A couple of weeks ago, I was scanning box scores and came across the results from a game between the DSL Braves and DSL Blue Jays. I didn’t recognize any names, but it’s impossible to miss a line like the one posted by Jays infielder Leonardo Ferrini. Zero at-bats, two runs, three RBIs, and…wait for it … six walks.
Maybe you can’t walk off the island, but Ferrini’s .238/.394/.341 season line says you can try.
When the Dominican Summer League is in the news, it’s usually thanks to PED suspensions or age controversies. Even with increased publicity for international signings such as Michael Ynoa and Wagner Mateo, most fans don’t really know what goes on down there. And let’s be honest: Given the success rate of players at the Dominican academies, it probably doesn’t matter much. But that doesn’t need to stop us from probing a bit further.
Every Major League team has an academy in the Dominican. (The Brewers closed theirs a few years ago, but restarted operations on the island this season.) The DSL is made up of 33 teams, one for each MLB franchise except for the Brewers, who share a team with the Orioles. The Orioles also have a team of their own, while the Rangers, Yankees, and Cubs each have two teams.
Each team’s roster is capped at 35, with only 30 players active for each game. Almost every player is under 21, as league rules stipulate that only two players per team may be 21 or older. So far this year, about 1,200 young men have appeared in at least one DSL contest.
As you might imagine, few of those players go on to greatness. In fact, surprisingly few go on to anything, at least in professional baseball. I don’t have the data to determine exactly what percentage of DSL players graduate to stateside pro baseball, or the Major Leagues. A quick scan, however, doesn’t paint a rosy picture.
The official Minor League Baseball website provides DSL stats back to 2006. Of the top 10 batters that year by OPS, only three are still active in professional baseball: Two are playing in Low-A, and one, 23-year-old Rene Leveret, is posting a credible season in the Florida State League. Most of the others made at least an appearance in the U.S., but clearly they didn’t show enough against the higher level of competition.
DSL by the numbers
Considered simply by the age of the players, the Dominican Summer League can be considered a cross between high school baseball and the junior college game. The average age of DSL players this year is 18.6. For reference, the same measure for each of the four U.S. rookie leagues is between 20.5 and 21.1. (Those are skewed a bit high due to rehab assignments, but only a bit.)
Based on age, it seems reasonable to assume that the DSL game is sloppy when compared to rookie ball stateside. Certainly the pitchers must not be as polished as the college arms starting their careers in the lowest levels of the U.S. minors. To see how those assumptions hold up, here are a smattering of 2009 league averages for five different rookie leagues:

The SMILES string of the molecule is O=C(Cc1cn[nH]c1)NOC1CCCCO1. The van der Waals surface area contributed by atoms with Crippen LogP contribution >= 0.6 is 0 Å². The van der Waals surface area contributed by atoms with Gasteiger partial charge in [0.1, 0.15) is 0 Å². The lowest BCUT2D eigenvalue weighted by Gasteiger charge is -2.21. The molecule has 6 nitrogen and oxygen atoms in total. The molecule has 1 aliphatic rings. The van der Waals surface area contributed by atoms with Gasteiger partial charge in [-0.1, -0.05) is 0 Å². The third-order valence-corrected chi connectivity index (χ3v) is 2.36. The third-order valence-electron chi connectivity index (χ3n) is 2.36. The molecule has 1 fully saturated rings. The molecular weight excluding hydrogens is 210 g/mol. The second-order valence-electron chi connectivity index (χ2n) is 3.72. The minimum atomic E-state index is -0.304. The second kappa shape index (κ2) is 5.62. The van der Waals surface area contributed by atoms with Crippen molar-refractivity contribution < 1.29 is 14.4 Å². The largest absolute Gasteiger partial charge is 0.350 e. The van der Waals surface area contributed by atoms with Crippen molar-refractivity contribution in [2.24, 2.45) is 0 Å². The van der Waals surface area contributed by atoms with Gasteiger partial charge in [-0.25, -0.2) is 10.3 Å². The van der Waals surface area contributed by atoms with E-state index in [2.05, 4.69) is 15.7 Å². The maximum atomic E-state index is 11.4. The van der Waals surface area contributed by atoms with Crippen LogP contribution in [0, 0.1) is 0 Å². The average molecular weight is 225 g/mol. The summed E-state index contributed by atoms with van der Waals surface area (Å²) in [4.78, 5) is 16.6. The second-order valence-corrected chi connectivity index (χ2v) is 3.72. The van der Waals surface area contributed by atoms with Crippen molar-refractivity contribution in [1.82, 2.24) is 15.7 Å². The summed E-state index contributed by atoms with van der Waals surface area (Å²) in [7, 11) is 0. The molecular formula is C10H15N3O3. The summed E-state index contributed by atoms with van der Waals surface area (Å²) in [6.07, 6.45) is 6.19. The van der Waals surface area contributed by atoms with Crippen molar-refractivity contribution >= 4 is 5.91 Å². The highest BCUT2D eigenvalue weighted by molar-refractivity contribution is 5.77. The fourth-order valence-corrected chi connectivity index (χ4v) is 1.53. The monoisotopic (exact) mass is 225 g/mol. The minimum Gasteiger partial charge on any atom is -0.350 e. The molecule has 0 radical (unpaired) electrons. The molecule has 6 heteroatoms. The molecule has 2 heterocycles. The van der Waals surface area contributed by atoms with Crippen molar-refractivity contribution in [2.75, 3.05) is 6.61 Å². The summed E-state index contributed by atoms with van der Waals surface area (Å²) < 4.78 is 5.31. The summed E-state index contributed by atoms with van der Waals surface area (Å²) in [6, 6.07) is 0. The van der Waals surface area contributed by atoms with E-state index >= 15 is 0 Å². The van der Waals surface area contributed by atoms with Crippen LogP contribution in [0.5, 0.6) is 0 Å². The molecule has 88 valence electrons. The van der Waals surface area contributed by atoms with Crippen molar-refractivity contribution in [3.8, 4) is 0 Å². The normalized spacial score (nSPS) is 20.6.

League HR/AB HR/FB K/AB W/PA ROE/AB BABIP SB% WP/9 PB/9 DSL 0.009 0.040 0.227 0.109 0.038 0.303 0.638 1.399 0.326 APP 0.021 0.083 0.236 0.084 0.028 0.355 0.650 0.960 0.224 AZL 0.014 0.058 0.258 0.087 0.034 0.348 0.734 1.134 0.382 GCL 0.010 0.064 0.228 0.089 0.032 0.298 0.650 0.889 0.171 PIO 0.022 0.108 0.223 0.098 0.034 0.359 0.645 0.797 0.197
There is a lot of information here, so let’s take it in a bit at a time.
Power: Perhaps someone knows the size of DSL parks, but if they do, they haven’t published it anywhere I can find. Looking at home run rate and home run per fly ball, DSL hitters look overmatched. That isn’t a shock: With an average age so much lower than that of other rookie leaguers, they are at a much earlier stage of their physical development.
Peripherals: I expected to see way more of at least two of the true outcomes in the DSL. I imagined something more like high school ball, where the good pitchers strike out all comers, and the bad pitchers can’t find the strike zone. It’s true that the walk rate is somewhat higher in the DSL than in other rookie leagues, but not by a huge amount.
My first thought was that the walk is low due to freeswinging teenagers, but the strikeout rate counteracts that somewhat. It’s tough to know without DSL PITCHf/x, and I don’t think that’s very high on anyone’s list of priorities. Maybe DSL batters are swinging at everything and making weak contact, thus explaining the relatively low BABIP. Your guess is as good as mine.
Sloppiness: Again, I expected to see a bigger gap here between the DSL and other rookie leagues. After all, many of the players in stateside complex leagues have gotten three years of drilling with top college coaches. Yet the number of fielding errors (at least those that resulted in ROEs) is not overwhelmingly high. The one marked difference is in wild pitches; there are 70 percent more wild pitches and passed balls in the DSL than in the Pioneer League.
One possible explanation springs to explain the credible DSL defense, as indicated by ROE rate and BABIP. In discussing minor league defense, much is often made of field conditions. We’ve all seen comically bad hops on lower-level infields; in Wisconsin this year, one of those hops broke Brett Lawrie‘s nose. Perhaps, because the academies are run by the major league clubs themselves, the average DSL field is better kept than those in, say, the Appalachian League.
Maybe with a couple more years of data, we can attempt translations. Or not: Despite the surprising amount of polish apparently on display amongst Dominican teenagers, their success rarely extends very far into the U.S. minor leagues. Any attempt to adjust Ferrini’s walk-heavy batting line to the full-season minors would probably just give us some false precision along with the obvious statement that he isn’t yet very good.
It’s a different game down there. It doesn’t have a huge impact on the U.S. minors, but it’s worth understanding a little better.